One of the oldest and purest breeds, Norwegian Fjords were first domesticated in Europe around 4,000 years ago. They are still very similar to the last true wild horse, Przewalski's Horse, with small yet strong confirmations, and primitive markings with faint stripes. But as far as farm animals are concerned, horses were brought under human husbandry rather late in the history of agriculture, with sheep, goats, pigs and cattle all being domesticated more than 6,000 years earlier.
Of course, given the general temperament of horses, it is easy to understand why it took so long for humans to tame them. The animals have inherited a strong fight-or-flight instinct, with natural selection clearly favoring the latter. As Ryan likes to note, even our big Suffolk draft horses still see themselves as being only three feet tall in a world full of saber-toothed tigers. But despite their close ties to the past (or, perhaps, because of them), the Norwegian Fjords are some the the most gentle and helpful workhorses to be found anywhere, even if they share a certain willfulness with their ancient ancestors.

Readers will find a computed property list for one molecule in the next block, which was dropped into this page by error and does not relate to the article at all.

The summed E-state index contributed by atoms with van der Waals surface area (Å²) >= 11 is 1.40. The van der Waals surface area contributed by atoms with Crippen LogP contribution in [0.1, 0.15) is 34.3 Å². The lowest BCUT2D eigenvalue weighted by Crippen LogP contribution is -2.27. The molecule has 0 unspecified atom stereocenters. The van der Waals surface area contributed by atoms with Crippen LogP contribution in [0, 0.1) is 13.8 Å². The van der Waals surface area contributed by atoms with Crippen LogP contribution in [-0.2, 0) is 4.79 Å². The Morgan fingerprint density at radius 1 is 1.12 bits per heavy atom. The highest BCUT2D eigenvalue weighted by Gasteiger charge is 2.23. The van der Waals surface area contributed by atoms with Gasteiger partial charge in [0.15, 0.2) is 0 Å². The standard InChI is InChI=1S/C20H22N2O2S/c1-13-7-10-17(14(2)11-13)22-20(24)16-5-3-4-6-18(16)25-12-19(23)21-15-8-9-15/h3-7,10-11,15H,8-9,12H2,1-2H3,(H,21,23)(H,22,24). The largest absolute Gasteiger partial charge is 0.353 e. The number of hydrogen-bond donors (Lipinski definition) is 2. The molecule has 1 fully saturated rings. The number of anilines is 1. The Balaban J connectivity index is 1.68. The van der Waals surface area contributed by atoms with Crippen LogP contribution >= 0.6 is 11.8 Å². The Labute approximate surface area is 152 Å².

On the left are three horses drawn by a Paleolithic artist on a rock wall in the Chauvet cave in France. On the right are Sven, Josie and Ole getting ready to do some harrowing. In between are almost 30,000 years. Apparently, when it comes to horse breeding, if it ain't broke, don't fix it.